That, plus the negative reports about the food, would lead me to believe that these people aren't quite ready for prime time yet.

                  1. re: johnq

                    though the menu page is "Coming Soon"

                    and there doesn't appear to be an Android App yet.

                    1. re: drewskiSF

                      Very odd. If you google "melt restaurant sf," this doesn't show up, at least in the first couple of pages. Googling "the melt" pulls it up.

                      Also, I'm having a little trouble understanding a restaurant web page that includes a detailed media fact sheet but no menu or store hours. If the damned thing weren't already open down the street from me I might be tempted to believe this was some kind of ironic joke in the nature of an Onion story designed to be utterly ridiculous but just close enough to reality that people might actually believe it.

                      1. re: johnq

                        Didn't find on Google either. I found it in a story on Eater SF or one of those type of sites.

                    2. re: johnq

                      Reports about the food on Chowhound seem irrelevant to me. They're going after more or less the same demographic as Chipotle.

                      34893 Newark Blvd, Newark, CA 94560

                      1. re: Robert Lauriston

                        I guess that speaks to the greater problem in my mind of quality versus quantity. *sigh* It is the way of the world, and for those of us who actually care about not only what we put into our bodies, but what society is putting into their bodies as well, it is another disappointing sign of the times. Perhaps they will be hugely successful and make tons of money, and I will push on as an advocate for better eating :)

                        1. re: Robert Lauriston

                          "Reports about the food on Chowhound seem irrelevant to me. They're going after more or less the same demographic as Chipotle."

                          I get Chipotle. I'm not much interested in eating there, since there are much better Mexican options in town. But the idea of organic Mexican that's uniform and safe makes sense to me as a business model, particularly in areas that don't have many Mexican options.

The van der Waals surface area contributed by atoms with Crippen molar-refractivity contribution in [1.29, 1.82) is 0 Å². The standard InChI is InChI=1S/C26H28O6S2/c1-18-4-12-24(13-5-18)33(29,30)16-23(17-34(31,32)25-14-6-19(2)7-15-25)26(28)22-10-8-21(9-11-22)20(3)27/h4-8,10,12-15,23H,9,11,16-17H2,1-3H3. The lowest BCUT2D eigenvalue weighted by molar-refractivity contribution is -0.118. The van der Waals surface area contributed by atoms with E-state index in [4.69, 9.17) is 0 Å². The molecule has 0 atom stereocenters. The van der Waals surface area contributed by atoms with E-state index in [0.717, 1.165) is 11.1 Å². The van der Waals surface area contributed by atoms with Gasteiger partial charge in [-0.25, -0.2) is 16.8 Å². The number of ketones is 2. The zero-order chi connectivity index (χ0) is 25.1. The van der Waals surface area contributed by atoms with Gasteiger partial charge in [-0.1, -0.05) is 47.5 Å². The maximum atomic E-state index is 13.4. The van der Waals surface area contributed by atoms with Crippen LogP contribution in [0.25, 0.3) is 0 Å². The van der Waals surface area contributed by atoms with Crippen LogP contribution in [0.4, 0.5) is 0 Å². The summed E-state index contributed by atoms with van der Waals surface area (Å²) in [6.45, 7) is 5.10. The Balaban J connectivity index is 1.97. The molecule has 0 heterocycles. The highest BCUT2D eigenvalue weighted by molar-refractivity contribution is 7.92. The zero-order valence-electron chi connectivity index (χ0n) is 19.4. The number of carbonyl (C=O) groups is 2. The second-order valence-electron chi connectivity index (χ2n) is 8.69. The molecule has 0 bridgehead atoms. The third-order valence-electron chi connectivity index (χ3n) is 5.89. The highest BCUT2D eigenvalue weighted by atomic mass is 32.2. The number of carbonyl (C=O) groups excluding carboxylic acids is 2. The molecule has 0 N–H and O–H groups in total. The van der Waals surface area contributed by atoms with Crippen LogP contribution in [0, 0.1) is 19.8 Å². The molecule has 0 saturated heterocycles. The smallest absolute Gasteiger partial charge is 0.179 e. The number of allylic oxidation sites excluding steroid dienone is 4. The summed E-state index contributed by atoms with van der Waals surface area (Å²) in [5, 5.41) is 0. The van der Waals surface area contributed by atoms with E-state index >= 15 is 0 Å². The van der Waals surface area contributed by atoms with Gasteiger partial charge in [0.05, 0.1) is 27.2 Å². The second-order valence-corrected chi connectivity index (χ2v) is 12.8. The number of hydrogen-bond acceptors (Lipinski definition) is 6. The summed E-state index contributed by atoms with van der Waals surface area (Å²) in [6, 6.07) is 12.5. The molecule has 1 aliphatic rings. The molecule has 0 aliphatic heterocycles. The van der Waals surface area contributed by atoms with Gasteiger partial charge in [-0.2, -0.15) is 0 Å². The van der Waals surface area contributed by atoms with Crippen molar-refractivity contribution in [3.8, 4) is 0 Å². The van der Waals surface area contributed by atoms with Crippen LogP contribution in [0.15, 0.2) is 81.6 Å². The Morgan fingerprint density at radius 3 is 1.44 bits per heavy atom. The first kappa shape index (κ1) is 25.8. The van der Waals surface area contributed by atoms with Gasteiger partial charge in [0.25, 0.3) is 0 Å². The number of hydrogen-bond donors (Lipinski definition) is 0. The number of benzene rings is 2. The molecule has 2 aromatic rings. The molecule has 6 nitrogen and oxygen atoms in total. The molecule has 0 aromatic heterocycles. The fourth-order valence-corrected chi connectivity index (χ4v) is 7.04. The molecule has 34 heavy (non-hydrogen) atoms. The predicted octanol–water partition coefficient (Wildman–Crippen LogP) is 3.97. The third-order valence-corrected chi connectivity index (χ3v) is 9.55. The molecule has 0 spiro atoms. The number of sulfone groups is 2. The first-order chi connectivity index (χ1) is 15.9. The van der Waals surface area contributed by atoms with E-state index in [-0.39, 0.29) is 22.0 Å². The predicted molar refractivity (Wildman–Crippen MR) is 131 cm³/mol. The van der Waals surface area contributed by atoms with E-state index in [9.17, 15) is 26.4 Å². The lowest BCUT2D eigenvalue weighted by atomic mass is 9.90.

Gourmet grilled cheese sandwiches, on the other hand, doesn't immediately make sense to me, at least not as a national chain. My guess is this is basically a vanity project, and the professional restaurant guys are there for the ride. Anyone who was anywhere near Steve Wozniak in the US Festival days will recognize this syndrome.

                          I'd like to say I wish them luck, but if the food isn't that good I'd probably prefer that they fail, for the purely selfish reason that I'd prefer something better to open in that spot. Either way, I'll try it out in the next couple of days and report back.

                          1. re: johnq

                            Melt's concept strikes me as being more like that of Cereality than Chipotle. It' much easier to make a grilled cheese or bowl of cereal (hot or cold) at home than a burrito.

                            34893 Newark Blvd, Newark, CA 94560

                            1. re: Pei

                              Exactly. When you get people walking out of your restaurant saying "I could have made that at home in the same amount of time for a quarter the price" you're not going to get a lot of repeat business.

                              Just off the top of my head it seems like successful chains are either cheap (McDonald's model) or serve something most people won't take the trouble to make themselves (pizza, burritos). The quick order/pay system is not going to be unique for very long (I noticed today one of the places near my office is touting Level Up), so for $9 it better be damn good grilled cheese and soup!

                        2. re: johnq

                          Melt in Cleveland is indeed small, but by choice - Chef has resisted selling out on several occasions. Lines are frequently 2+ hours long and that was even before the Man vs. Food insanity made the wait even longer.

                          IMO I'd put Melt Cleveland up against any sandwich shop in the US for originality/creativity and what they give back to the community....and to be fair, they're pretty damned delicious, too.


                            1. re: drewskiSF

                              "slightly warped individuals" doesn't even begin to explain that.

                              1. re: drewskiSF

                                No - but I know someone that did. :-)

                                It is more than slightly warped - but they really do have a huge following here and considering Cleveland's Sports Teams it is nice for them to have something unique to be proud of.

                                Me - I live in Columbus. We have Jeni's Ice Cream and the Buckeyes. We don't need, well, I guess our football players did.


                        3. re: johnq

                          And VCs have never been wrong about understanding the needs of regular people?